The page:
Ron Morris

Scorecards keep fans in the game

rmorris@thestate.comApril 21, 2013 

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    INSIDE: USC sweeps doubleheader from Kentucky, C6

A PROUD fraternity exists among scorekeeping baseball fans. If you do not believe it, then stand among the group that religiously gathers at the grease board behind home plate for games at Carolina Stadium. They do not say it, but the implied message is that there exists a higher degree of sophistication about baseball within the alliance of scorekeepers.

Chances are good South Carolina Supreme Court Chief Justice Jean Toal will be there, penciling the starting lineups in her scorebook. Ever-prepared, she keeps a couple of scorebooks in her car at all times, just in case she happens upon a baseball game while traveling. Sixty-six year old Marsha Cole is likely to be there as well, entering the night’s starters into her iPad, the surest sign of room for new technology in the love of scorekeeping.

“What do you want to go to the game for if you don’t keep score?” asks 85-year-old Stan Kyzer, who has been recording each play of USC games off and on since 1975. “You know what’s going on in the game with a scorecard.”

It helps that Carolina Stadium is scorekeeping friendly. Scorecards are available free to all paying customers. Starting lineups are posted 30 minutes or so before the first pitch. While that might seem like basic stuff at a ballpark, it is not these days. A scorecard — and even a roster — was nowhere to be found on my recent visit to Tropicana Field in St. Petersburg, Fla., to see the Tampa Bay Rays play.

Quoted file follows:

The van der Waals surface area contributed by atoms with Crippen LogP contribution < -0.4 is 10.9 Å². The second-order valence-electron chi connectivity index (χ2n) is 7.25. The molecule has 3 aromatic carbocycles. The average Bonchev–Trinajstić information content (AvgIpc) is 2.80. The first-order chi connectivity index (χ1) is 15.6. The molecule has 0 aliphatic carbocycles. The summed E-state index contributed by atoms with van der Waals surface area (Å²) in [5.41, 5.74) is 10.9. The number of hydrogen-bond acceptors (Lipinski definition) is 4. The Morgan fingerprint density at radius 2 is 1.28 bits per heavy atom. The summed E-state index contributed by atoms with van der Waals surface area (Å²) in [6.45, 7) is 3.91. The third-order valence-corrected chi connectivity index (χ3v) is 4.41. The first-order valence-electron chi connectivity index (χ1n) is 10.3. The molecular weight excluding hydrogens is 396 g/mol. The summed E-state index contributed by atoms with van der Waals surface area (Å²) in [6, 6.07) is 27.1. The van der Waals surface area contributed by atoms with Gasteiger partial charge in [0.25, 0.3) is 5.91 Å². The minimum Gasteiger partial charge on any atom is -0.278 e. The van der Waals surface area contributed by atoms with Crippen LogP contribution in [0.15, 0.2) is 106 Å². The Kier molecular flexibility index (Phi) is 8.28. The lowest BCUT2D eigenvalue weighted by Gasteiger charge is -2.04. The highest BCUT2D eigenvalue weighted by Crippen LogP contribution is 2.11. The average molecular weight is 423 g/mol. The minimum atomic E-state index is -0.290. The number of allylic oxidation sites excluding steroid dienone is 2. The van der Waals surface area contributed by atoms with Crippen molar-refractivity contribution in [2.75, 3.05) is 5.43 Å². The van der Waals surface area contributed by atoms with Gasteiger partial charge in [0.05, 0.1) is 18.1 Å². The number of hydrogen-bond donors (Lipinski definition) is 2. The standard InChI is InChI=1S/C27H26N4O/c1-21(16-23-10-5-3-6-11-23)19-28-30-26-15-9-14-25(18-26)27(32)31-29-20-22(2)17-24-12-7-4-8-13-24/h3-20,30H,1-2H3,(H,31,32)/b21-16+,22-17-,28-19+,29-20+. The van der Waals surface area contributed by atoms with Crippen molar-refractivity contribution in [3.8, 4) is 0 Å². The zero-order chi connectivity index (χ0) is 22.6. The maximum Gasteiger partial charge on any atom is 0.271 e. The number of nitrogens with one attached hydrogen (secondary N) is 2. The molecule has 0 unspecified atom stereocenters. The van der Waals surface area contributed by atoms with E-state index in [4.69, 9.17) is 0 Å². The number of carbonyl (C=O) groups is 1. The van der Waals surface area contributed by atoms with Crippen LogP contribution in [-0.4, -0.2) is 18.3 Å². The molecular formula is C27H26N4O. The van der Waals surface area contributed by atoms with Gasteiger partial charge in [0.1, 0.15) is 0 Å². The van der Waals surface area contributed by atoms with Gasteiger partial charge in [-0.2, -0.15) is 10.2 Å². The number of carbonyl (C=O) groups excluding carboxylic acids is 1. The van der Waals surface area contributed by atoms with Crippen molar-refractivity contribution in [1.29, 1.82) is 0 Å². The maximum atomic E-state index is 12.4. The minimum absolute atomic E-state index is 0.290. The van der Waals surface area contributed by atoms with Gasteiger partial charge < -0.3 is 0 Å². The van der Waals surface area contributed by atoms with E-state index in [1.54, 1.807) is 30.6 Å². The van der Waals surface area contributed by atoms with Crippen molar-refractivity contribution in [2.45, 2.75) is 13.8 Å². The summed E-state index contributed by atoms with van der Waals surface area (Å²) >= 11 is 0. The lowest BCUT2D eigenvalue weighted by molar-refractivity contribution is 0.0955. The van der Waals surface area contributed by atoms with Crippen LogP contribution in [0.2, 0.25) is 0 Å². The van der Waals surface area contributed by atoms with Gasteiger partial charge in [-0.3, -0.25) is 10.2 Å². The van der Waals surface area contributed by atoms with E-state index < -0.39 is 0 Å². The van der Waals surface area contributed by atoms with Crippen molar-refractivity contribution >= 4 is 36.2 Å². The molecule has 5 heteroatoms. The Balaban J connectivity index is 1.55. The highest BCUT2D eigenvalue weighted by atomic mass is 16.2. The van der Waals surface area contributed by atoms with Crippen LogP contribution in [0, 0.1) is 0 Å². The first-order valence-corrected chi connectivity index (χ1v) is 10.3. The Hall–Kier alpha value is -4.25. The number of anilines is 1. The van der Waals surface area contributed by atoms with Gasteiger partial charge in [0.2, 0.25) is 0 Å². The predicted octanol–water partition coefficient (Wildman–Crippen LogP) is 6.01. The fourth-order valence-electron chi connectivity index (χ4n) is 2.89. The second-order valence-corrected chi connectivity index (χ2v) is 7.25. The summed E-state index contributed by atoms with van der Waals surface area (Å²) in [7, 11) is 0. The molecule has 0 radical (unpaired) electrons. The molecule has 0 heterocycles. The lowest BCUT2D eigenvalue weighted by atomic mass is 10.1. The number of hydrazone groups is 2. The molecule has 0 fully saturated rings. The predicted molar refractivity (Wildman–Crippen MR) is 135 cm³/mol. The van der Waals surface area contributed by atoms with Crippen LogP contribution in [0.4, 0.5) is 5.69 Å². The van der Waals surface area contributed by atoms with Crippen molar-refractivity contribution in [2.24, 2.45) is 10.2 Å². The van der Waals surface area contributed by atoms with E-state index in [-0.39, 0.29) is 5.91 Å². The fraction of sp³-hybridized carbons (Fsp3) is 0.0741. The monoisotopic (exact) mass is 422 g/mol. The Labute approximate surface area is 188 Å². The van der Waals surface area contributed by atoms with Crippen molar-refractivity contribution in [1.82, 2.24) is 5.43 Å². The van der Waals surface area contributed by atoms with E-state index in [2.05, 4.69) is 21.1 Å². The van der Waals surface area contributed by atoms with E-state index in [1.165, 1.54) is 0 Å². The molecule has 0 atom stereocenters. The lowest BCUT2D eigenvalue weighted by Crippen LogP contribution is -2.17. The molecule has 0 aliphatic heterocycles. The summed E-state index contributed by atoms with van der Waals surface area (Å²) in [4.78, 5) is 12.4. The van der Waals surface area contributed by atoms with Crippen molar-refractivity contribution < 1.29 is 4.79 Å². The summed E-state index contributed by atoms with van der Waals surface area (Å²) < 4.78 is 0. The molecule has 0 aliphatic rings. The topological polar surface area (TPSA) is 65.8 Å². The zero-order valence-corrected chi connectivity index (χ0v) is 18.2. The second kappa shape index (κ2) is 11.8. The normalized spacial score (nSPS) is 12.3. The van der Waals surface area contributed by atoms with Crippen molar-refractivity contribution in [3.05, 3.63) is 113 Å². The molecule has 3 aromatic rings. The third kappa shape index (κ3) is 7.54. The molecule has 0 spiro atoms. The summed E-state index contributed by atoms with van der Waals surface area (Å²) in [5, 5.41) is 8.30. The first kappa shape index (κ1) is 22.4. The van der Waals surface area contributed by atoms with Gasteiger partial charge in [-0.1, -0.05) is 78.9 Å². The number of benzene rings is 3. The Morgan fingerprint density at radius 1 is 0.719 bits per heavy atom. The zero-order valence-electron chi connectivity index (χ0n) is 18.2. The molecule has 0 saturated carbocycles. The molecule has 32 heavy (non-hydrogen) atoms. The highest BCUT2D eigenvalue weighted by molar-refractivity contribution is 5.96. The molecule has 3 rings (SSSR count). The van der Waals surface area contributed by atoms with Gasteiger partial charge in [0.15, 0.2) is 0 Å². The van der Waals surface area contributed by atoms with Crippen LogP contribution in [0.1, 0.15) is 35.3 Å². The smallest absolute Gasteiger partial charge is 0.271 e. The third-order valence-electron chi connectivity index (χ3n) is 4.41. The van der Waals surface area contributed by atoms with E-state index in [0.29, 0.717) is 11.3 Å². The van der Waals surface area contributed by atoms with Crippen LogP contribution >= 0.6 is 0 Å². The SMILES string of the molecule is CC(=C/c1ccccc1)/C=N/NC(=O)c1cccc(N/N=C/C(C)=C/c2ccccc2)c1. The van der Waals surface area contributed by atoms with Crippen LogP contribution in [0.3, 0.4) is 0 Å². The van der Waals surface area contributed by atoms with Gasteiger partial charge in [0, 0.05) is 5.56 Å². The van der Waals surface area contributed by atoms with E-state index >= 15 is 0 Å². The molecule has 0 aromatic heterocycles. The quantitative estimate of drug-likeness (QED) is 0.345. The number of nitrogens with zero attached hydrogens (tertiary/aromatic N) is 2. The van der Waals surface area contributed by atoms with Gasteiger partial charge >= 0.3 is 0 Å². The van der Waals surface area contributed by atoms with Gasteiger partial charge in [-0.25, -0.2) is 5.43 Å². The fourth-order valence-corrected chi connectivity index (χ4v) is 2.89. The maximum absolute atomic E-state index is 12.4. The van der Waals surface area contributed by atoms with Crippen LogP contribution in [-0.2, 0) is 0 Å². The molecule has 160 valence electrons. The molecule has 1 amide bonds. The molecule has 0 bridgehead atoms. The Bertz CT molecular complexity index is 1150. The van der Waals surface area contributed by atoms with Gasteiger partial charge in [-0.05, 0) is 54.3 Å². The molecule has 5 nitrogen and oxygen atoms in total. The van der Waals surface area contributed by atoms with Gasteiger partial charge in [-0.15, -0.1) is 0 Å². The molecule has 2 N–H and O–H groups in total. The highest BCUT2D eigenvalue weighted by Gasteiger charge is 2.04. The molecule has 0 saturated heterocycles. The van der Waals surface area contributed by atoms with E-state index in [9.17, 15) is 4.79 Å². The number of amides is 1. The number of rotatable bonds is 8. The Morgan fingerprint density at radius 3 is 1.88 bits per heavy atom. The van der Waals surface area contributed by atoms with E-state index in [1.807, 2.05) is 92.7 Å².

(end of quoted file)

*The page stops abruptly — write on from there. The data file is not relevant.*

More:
That was OK. Like Toal and Cole, I long have carried a scorebook to games, whether working or just enjoying. I’ve been keeping score at baseball games since I was 10. My father, a radio play-by-play announcer, taught me the finer points of 6-4-3 double-plays as we shivered in the press box at University of Wyoming games.

I learned at a young age that, like no other sport, baseball affords every fan an opportunity to be part of every game. All you need is a scorecard, a pencil or pen and a rudimentary understanding of baseball to paint your own picture of the game by using any manner of shorthand.

To some, the etchings on the scorecard might appear to be hieroglyphics. I prefer to call my style, which sometimes includes multiple colors of ink, “Morris Code.” Kyzer calls his scoring manner “simple,” because as an old person “you don’t want to make it complicated.”

What matters most is that the person keeping a scorecard can keep up with the game. Kyzer knows that on his card “Go” stands for groundout and “Fo” for fly out. Others might simply pencil in the word “out,” for a retired batter.

A colleague in the New York Yankees radio booth once glanced at the scorecard of former Hall of Fame shortstop Phil Rizzuto to discover “WWG” in a couple of blocks. When asked what the acronym stood for, Rizzuto responded, “Wasn’t Watching Game.”

Of course, the traditional method of keeping score is based on a long-ago numbering system whereby every fielder is given a number. The pitcher is number 1, catcher number 2, first baseman number 3, all the way around the field to the right fielder, number 9. So, if a batter grounds out to the shortstop, most scorebooks record the out as 6-3 (shortstop to first baseman). Should a batter reach first safely on an error by the second baseman, the play would be recorded as E-4.